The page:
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October 12, 2018

Alex Cora

Boston, Massachusetts - Workout Day

THE MODERATOR: We're joined by Red Sox manager Alex Cora.

Q. How much of an advantage do you have being with them last year?
ALEX CORA: None. I mean, it's a different team. They made some additions in the offseason. And they're playing differently. And like I said yesterday, there's too much to talk about A.J. and me and having an advantage at the end, I don't catch a ground ball. I don't hit. A.J. doesn't catch anymore. It's about the players and they're the ones that are going to decide what's going to happen on the field.

Q. Just a thought on what you saw from Chris coming out of the bullpen, but also what you expect from him in Game 1?
ALEX CORA: He was really good. Like I said, we have to be patient and wait for the perfect scenario. And that was the perfect scenario -- three-run lead in the eighth. You go Sale, Kimbrel and you take your chances, and hopefully they don't score four before we get the sixth out.

Under control, I do feel that the experience coming out of the bullpen in Game 4 in the division series helped him out. That was my biggest worry. Actually, I forgot that he came in in relief against the Astros last year.

But he was good, good fastball, good off-speed pitches. He didn't get caught up in the moment. Actually, he really enjoyed it. You could tell. And I don't want to say it was the bullpen, because it's a lot different, you know? But as far as usage, it was perfect. Not too many pitches, very efficient. And now he's ready.

As far as tomorrow, Houston is another good start. As you guys know, we rely on our starters, the same way they do. So six innings and give us a chance to win and then go to the bullpen.

Q. Yesterday you said you were learning towards the same roster, 11 pitchers. Anything change on that front, did you consider anything?
ALEX CORA: No, we were waiting for the workout. As you guys know, we have to see how Mitch is. He's going to hit, going run the bases, gonna take ground balls. And we'll decide what we're going to do with him.

And everything will be decided around that. So we have to wait for the workout.

Q. Did you learn anything about Verlander being alongside him last year for the two months that you didn't know before?
ALEX CORA: Not really. No, I learned a lot. He loves to compete, which is the most important thing at this level. He got traded and he found different ways to get people out. And he did a great job with the Astros. From day one when he got there he threw that bullpen in the middle of the doubleheader against the Mets on a Saturday after Harvey, he was into it.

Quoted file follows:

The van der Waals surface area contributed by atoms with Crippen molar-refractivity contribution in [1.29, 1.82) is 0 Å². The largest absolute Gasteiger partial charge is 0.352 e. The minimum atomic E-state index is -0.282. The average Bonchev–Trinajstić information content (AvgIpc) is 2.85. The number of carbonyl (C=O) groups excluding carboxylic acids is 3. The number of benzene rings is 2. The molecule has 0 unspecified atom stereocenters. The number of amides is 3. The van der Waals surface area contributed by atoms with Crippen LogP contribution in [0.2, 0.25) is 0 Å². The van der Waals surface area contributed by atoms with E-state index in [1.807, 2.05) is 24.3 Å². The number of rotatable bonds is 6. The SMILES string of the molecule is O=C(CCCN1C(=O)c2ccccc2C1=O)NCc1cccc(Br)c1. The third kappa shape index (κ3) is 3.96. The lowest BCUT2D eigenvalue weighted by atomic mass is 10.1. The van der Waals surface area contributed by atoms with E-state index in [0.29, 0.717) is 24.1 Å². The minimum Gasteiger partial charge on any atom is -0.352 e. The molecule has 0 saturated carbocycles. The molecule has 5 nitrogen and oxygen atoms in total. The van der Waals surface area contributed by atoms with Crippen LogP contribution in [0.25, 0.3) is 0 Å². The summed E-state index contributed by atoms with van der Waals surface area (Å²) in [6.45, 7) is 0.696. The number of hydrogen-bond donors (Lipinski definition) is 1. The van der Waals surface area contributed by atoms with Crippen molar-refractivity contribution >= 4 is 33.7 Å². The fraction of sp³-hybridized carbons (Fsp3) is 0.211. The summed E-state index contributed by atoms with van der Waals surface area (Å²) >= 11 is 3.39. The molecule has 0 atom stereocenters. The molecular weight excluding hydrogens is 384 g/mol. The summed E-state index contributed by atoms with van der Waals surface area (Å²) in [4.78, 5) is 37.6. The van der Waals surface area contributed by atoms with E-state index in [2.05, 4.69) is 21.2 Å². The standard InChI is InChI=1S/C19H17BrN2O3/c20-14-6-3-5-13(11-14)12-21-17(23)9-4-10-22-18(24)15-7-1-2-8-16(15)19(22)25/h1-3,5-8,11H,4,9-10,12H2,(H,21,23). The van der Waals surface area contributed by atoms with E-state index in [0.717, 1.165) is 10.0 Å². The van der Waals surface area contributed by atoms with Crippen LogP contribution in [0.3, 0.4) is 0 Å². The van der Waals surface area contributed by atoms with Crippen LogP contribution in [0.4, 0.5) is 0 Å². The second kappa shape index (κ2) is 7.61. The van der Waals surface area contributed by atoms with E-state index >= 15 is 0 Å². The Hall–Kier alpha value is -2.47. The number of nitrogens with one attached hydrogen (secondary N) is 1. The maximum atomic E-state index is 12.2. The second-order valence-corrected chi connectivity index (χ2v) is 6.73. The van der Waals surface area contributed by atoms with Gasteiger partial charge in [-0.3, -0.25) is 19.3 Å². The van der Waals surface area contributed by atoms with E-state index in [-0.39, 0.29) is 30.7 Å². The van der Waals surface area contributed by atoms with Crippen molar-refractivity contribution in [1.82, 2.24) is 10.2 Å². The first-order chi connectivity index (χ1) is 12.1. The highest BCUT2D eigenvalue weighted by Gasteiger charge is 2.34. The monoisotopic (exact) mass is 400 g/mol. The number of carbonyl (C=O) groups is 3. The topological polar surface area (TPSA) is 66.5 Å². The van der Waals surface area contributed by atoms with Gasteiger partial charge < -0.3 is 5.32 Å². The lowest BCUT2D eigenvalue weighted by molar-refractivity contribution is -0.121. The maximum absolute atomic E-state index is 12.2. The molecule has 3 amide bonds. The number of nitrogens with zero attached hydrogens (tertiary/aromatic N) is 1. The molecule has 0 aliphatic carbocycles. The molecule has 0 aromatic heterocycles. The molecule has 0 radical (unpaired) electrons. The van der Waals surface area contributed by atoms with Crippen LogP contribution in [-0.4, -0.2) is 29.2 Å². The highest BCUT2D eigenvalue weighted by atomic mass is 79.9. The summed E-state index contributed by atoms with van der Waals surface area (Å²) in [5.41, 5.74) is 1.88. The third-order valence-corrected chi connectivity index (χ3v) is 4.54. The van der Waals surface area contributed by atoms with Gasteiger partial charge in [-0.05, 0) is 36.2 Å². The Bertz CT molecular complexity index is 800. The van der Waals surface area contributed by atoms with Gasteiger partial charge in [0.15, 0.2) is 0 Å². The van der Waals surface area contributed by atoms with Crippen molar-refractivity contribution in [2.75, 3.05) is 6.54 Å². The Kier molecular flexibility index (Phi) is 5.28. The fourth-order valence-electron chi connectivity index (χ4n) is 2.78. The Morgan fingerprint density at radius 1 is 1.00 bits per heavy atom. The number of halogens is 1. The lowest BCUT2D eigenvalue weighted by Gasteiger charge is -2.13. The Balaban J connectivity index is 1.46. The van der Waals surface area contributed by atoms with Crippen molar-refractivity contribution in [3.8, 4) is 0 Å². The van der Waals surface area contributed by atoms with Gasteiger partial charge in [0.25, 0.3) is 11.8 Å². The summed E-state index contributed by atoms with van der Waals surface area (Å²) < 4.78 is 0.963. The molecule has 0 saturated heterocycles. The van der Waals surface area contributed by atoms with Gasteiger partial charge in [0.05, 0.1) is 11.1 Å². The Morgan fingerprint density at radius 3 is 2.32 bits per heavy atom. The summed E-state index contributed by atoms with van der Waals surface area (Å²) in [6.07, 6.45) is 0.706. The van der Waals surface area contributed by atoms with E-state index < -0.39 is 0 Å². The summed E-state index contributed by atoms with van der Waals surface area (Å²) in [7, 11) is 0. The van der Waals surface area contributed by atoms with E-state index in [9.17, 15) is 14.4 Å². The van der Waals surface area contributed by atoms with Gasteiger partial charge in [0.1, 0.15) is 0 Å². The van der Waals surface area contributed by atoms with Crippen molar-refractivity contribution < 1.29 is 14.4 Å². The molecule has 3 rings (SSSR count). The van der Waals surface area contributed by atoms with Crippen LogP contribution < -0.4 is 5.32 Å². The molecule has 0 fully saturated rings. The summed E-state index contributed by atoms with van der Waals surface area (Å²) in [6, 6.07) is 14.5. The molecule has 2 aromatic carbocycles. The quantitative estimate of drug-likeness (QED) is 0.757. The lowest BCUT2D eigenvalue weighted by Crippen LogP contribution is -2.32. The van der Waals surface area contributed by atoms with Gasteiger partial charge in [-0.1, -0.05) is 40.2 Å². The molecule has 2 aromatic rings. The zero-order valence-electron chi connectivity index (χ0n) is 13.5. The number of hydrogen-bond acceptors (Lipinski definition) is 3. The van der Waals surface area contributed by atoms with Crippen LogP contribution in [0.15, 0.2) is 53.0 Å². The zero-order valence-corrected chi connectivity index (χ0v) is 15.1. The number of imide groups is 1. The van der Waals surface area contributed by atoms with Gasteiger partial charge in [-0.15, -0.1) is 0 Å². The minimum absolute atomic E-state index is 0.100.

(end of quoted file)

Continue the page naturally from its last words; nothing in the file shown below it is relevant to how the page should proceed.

And he brought a different vibe to the team. Everybody knows how Dallas felt after the trading deadline. And Jeff was very patient with the trade market and everything that was going on.

And I still remember that day, August 31st, which it was my first big league managing game, because A.J. got thrown out in the first inning. Like in the fourth inning, and nothing against Cam Maybin, he was great. I think he got tacos for the country because he stole second in the World Series. Somebody comes down and goes, we got Cam Maybin. Okay, yep.

And then we got home. And I think it was -- it has to be 10:40 Central Time, people started texting and calling, and there was rumors that we were going to get JV. And then Dallas was the one that told me. He was, like, "We got him." And it was a different vibe. He dominated from the first pitch all the way to Game 6, I think he pitched, in the World Series. Professional. A guy that pays attention to details.

He's one of the best. Future Hall of Famer. And it was cool to be around him last year.

Q. Is he the best guy you've seen in your time in the Major Leagues?
ALEX CORA: In a stretch like that? Beckett in 2007, Josh was better in '07. And I know it's hard to believe, but what Josh did here in '07, that was amazing.

Q. I think more the totality of his career.
ALEX CORA: Yeah, I mean, you start looking at the numbers and the wins and the strikeouts. Now he's become a postseason poster child. It wasn't that way earlier in his career. But now he's the guy. And like I said, I was very proud of him last year, proud of what he's done this year.

I consider him my friend. And hopefully he struggles the rest of October. (Laughter).

Q. Yesterday you were talking about Bregman like Pedroia, will use anything for motivation, for fuel. You guys played New York-New York after you won. How, in your experience as a player and teammate and manager, how powerful of a motivational tool is holding a grudge or having a chip on your shoulder?